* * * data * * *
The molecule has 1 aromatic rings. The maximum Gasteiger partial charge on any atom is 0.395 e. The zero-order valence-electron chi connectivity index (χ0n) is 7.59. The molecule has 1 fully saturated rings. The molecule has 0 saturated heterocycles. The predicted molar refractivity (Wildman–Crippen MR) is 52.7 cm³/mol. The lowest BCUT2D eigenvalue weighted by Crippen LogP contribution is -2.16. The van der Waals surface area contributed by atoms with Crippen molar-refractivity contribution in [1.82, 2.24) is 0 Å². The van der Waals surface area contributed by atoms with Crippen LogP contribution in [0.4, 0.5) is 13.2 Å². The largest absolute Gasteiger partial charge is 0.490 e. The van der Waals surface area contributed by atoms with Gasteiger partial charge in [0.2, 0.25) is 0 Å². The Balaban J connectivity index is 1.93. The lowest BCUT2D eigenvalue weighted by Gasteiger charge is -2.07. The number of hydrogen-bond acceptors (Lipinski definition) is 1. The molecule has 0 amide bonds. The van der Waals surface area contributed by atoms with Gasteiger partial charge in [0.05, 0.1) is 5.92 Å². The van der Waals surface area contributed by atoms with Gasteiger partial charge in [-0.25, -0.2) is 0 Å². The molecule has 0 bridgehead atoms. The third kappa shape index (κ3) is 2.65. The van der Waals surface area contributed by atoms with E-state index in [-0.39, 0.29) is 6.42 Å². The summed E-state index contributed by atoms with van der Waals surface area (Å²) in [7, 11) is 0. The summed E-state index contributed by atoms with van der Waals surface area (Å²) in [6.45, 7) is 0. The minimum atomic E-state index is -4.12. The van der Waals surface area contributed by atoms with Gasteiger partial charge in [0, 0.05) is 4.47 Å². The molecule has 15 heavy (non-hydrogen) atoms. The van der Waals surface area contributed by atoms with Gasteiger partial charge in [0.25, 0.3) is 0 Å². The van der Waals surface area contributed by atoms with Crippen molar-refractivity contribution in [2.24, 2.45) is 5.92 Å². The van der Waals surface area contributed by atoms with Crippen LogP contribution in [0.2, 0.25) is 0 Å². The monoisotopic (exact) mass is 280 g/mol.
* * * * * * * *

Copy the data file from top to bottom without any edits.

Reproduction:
The molecule has 1 aromatic rings. The maximum Gasteiger partial charge on any atom is 0.395 e. The zero-order valence-electron chi connectivity index (χ0n) is 7.59. The molecule has 1 fully saturated rings. The molecule has 0 saturated heterocycles. The predicted molar refractivity (Wildman–Crippen MR) is 52.7 cm³/mol. The lowest BCUT2D eigenvalue weighted by Crippen LogP contribution is -2.16. The van der Waals surface area contributed by atoms with Crippen molar-refractivity contribution in [1.82, 2.24) is 0 Å². The van der Waals surface area contributed by atoms with Crippen LogP contribution in [0.4, 0.5) is 13.2 Å². The largest absolute Gasteiger partial charge is 0.490 e. The van der Waals surface area contributed by atoms with Gasteiger partial charge in [0.2, 0.25) is 0 Å². The Balaban J connectivity index is 1.93. The lowest BCUT2D eigenvalue weighted by Gasteiger charge is -2.07. The number of hydrogen-bond acceptors (Lipinski definition) is 1. The molecule has 0 amide bonds. The van der Waals surface area contributed by atoms with Gasteiger partial charge in [0.05, 0.1) is 5.92 Å². The van der Waals surface area contributed by atoms with Gasteiger partial charge in [-0.25, -0.2) is 0 Å². The molecule has 0 bridgehead atoms. The third kappa shape index (κ3) is 2.65. The van der Waals surface area contributed by atoms with E-state index in [-0.39, 0.29) is 6.42 Å². The summed E-state index contributed by atoms with van der Waals surface area (Å²) in [7, 11) is 0. The summed E-state index contributed by atoms with van der Waals surface area (Å²) in [6.45, 7) is 0. The minimum atomic E-state index is -4.12. The van der Waals surface area contributed by atoms with Gasteiger partial charge in [0, 0.05) is 4.47 Å². The molecule has 15 heavy (non-hydrogen) atoms. The van der Waals surface area contributed by atoms with Gasteiger partial charge in [0.25, 0.3) is 0 Å². The van der Waals surface area contributed by atoms with Crippen molar-refractivity contribution in [2.24, 2.45) is 5.92 Å². The van der Waals surface area contributed by atoms with Crippen LogP contribution in [0.2, 0.25) is 0 Å². The monoisotopic (exact) mass is 280 g/mol.